Rare Daily Staff

The U.S. Food and Drug Administration has issued draft guidance that provides recommendations that can support a clinical development programs for companies developing therapies for mucopolysaccharidosis type III, also known as Sanfilippo Syndrome.

Mucopolysaccharidosis type III (MPS III) is a rare and life-threatening disorder in which the body is missing or does not have enough enzymes to break down long chains of sugar molecules, called glycosaminoglycans (GAG). The buildup of GAGs can lead to cellular damage and progressive tissue and organ dysfunction, primarily involving the central nervous system. The rate of progression of the neurological symptoms is not well characterized in MPS III.

Children with MPS III at birth appear healthy. The first symptoms are often mild developmental delays such as speech delays and usually appear between the ages of 2 and 6 years. As the disease progresses, children typically develop behavioral problems and gradual loss of developmental and cognitive skills. It may take years for children to receive a diagnosis for MPS III due to the rarity of the disease and the nonspecific initial symptoms.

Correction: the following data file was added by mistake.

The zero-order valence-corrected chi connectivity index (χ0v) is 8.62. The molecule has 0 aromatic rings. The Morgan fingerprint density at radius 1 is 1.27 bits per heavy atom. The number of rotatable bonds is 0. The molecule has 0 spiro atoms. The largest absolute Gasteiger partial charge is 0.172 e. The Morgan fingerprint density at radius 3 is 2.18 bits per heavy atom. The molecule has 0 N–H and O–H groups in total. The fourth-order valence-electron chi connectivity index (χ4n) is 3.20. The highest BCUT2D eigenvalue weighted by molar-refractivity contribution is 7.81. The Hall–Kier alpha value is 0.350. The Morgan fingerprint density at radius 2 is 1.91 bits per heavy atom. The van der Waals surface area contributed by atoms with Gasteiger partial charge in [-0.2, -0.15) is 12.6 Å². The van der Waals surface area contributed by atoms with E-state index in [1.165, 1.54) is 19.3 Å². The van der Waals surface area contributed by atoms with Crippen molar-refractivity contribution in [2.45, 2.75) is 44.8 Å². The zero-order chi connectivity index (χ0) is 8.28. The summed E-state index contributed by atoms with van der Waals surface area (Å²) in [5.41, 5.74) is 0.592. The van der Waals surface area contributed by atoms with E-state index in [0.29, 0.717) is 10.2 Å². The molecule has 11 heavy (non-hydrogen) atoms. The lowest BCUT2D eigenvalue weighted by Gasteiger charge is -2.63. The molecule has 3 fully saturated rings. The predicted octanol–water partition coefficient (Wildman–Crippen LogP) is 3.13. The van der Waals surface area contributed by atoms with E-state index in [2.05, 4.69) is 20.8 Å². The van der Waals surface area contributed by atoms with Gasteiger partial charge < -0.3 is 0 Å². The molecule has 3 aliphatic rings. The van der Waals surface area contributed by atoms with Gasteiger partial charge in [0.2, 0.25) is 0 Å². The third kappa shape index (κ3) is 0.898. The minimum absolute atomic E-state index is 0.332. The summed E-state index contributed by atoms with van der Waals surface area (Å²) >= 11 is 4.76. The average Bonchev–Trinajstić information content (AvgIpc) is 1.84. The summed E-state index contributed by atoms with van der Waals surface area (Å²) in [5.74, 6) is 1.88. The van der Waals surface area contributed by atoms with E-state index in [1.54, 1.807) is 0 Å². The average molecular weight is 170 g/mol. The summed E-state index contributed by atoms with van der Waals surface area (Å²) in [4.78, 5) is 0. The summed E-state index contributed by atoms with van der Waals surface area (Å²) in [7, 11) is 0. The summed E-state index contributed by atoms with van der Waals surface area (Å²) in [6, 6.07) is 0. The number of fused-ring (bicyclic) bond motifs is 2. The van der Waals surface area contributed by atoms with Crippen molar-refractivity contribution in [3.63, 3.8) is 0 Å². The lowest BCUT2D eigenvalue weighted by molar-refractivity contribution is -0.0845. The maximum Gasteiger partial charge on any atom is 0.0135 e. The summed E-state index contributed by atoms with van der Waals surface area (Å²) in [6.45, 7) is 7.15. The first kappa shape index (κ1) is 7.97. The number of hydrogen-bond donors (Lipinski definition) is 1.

The guidance covers such things as trial design, trial enrollment criteria, pharmacodynamic endpoints, and efficacy endpoints for trials.

“There are no approved therapies to treat this disease and we hope that this guidance will foster greater efficiency and consistency among drug development programs, and ultimately benefit patients,” said Janet Woodcock, director of the FDA’s Center for Drug Evaluation and Research.

Photo: Janet Woodcock, director of the FDA’s Center for Drug Evaluation and Research.

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